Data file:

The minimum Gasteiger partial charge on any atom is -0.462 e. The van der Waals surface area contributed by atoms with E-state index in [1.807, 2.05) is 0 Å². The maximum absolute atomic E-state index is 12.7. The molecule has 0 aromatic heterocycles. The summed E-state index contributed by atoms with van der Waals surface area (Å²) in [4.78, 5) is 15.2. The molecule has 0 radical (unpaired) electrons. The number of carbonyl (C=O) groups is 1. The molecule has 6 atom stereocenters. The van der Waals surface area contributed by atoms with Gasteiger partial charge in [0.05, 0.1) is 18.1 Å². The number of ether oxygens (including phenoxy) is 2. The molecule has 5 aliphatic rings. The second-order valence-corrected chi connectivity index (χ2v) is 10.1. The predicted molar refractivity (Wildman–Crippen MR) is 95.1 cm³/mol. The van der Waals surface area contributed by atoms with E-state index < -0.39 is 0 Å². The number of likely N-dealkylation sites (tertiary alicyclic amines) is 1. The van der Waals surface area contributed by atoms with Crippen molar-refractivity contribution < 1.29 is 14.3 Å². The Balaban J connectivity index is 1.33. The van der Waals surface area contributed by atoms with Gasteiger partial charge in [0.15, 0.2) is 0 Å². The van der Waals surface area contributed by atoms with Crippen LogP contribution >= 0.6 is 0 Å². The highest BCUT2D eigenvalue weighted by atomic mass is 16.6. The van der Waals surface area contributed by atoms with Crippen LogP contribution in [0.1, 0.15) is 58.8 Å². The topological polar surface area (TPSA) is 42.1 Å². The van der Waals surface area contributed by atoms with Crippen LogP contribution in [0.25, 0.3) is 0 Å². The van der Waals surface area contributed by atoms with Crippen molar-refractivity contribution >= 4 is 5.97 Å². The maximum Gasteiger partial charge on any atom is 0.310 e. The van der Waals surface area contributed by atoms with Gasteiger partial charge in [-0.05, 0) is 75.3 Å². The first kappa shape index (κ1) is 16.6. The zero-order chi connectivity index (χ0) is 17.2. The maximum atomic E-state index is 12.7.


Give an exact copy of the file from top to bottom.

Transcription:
The minimum Gasteiger partial charge on any atom is -0.462 e. The van der Waals surface area contributed by atoms with E-state index in [1.807, 2.05) is 0 Å². The maximum absolute atomic E-state index is 12.7. The molecule has 0 aromatic heterocycles. The summed E-state index contributed by atoms with van der Waals surface area (Å²) in [4.78, 5) is 15.2. The molecule has 0 radical (unpaired) electrons. The number of carbonyl (C=O) groups is 1. The molecule has 6 atom stereocenters. The van der Waals surface area contributed by atoms with Gasteiger partial charge in [0.05, 0.1) is 18.1 Å². The number of ether oxygens (including phenoxy) is 2. The molecule has 5 aliphatic rings. The second-order valence-corrected chi connectivity index (χ2v) is 10.1. The predicted molar refractivity (Wildman–Crippen MR) is 95.1 cm³/mol. The van der Waals surface area contributed by atoms with E-state index < -0.39 is 0 Å². The number of likely N-dealkylation sites (tertiary alicyclic amines) is 1. The van der Waals surface area contributed by atoms with Crippen molar-refractivity contribution < 1.29 is 14.3 Å². The Balaban J connectivity index is 1.33. The van der Waals surface area contributed by atoms with Gasteiger partial charge in [0.15, 0.2) is 0 Å². The van der Waals surface area contributed by atoms with Crippen LogP contribution >= 0.6 is 0 Å². The highest BCUT2D eigenvalue weighted by atomic mass is 16.6. The van der Waals surface area contributed by atoms with Crippen LogP contribution in [0.1, 0.15) is 58.8 Å². The topological polar surface area (TPSA) is 42.1 Å². The van der Waals surface area contributed by atoms with Crippen LogP contribution in [0.25, 0.3) is 0 Å². The van der Waals surface area contributed by atoms with Crippen molar-refractivity contribution >= 4 is 5.97 Å². The maximum Gasteiger partial charge on any atom is 0.310 e. The van der Waals surface area contributed by atoms with Gasteiger partial charge in [-0.05, 0) is 75.3 Å². The first kappa shape index (κ1) is 16.6. The zero-order chi connectivity index (χ0) is 17.2. The maximum atomic E-state index is 12.7.